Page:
Senator FAULKNER—That turned out to be a bit of a waste of money, didn’t it, because something went wrong with the lustre and clarity in that staircase recently?

Ms Penfold—Something happened to it, yes.

Senator FAULKNER—Could you explain to us what happened?

Ms Penfold—My understanding is that someone dropped a bottle of red wine on it.

Senator FAULKNER—Have you rounded up the culprit?

Ms Penfold—No, we have not rounded up the culprit. The culprit reported it immediately to the appropriate people, and the cleaners were down there as quickly as they could be. But, as you would have seen, it left quite a stain until this morning.

Senator FAULKNER—In fact until late last night, when I could not walk down the steps because there were two gentlemen there wanting to make sure it was all cleared up before Senate estimates—which was very kind of you, and I wanted to thank you very much for that.

Ms Penfold—I have said already in other forums, Senator, how useful this process is.

Senator FAULKNER—Yes. How much did that cost?

Mr Smith—The cost of the repair was $800.

Senator FAULKNER—You are not going to charge the culprit for that, are you?

Mr Smith—No. I believe it was a genuine accident and the person did the right thing by reporting it straightaway so we could get the cleaners onto it.

Senator FAULKNER—I agree. So you can assure us now that it has all been refurbished appropriately?

Ms Penfold—The main spot where the wine was dropped was looking pretty good to me this morning, although possibly not quite as shiny as after the last lot of polishing. There are still a few little stains from where it dripped further down which I imagine may be dealt with or may be left for next time we do the full polish.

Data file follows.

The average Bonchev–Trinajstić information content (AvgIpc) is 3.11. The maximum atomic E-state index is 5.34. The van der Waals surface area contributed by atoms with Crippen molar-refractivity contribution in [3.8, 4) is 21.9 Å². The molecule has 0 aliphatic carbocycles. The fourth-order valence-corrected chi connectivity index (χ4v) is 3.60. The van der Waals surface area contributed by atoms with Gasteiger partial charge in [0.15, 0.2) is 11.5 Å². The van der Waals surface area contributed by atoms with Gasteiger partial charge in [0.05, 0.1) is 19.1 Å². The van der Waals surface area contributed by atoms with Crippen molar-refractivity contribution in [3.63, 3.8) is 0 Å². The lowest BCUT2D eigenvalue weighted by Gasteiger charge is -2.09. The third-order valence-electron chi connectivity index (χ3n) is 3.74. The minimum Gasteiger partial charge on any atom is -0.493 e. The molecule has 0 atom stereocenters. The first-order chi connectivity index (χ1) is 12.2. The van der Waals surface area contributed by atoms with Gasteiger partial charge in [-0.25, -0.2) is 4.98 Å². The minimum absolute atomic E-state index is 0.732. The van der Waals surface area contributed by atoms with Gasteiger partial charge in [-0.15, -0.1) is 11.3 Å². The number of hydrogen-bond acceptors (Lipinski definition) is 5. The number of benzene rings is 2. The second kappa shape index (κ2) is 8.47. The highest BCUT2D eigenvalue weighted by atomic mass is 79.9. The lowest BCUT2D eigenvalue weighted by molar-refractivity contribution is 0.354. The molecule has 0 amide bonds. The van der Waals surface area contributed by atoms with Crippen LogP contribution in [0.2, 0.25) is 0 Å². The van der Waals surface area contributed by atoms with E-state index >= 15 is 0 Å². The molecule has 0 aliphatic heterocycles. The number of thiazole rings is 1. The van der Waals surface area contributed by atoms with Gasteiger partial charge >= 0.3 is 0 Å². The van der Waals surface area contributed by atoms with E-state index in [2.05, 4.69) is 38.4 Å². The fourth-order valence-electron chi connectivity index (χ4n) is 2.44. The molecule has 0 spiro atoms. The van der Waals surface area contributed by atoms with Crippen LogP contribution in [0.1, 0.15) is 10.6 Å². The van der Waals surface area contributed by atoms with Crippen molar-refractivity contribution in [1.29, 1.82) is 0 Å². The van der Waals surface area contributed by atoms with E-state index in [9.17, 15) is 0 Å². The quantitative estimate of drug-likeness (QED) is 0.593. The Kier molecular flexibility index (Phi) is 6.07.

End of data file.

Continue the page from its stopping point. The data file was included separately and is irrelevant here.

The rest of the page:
CHAIR—Would this be a convenient time for a break?

Senator FAULKNER—I think it would be a very convenient time for a break.

CHAIR—That would be wonderful.

Proceedings suspended from 10.32 am to 10.53 am

CHAIR—Ms Penfold, did you have some information you could help the committee with regarding coins in fountains?

Ms Penfold—Yes, Senator. The advice I have now is that we clean out the coins about once a month. We get about $10 to $15 a month in Australian coins, which, as we have said, goes into our consolidated revenue, so we are talking about perhaps $120 to $200 a year. We also get a lot of foreign coins. In fact, they have been sitting in the CFO’s office while we wonder what to do with them. As a result of the discussion I have just had with my people, we have decided that we might see if we can feed those into the scheme that Qantas runs with UNICEF—

CHAIR—The Change for Good program?

Ms Penfold—A Change for Good! Absolutely.

Senator FIFIELD—That is inconspicuous compassion.

Senator FAULKNER—That is a sensible thing to do and I appreciate the secretary’s quick work and good sense.

CHAIR—Are there further questions for the department? You had the floor, Senator Faulkner.

Senator FAULKNER—You can have a little break from me and I will come back later on.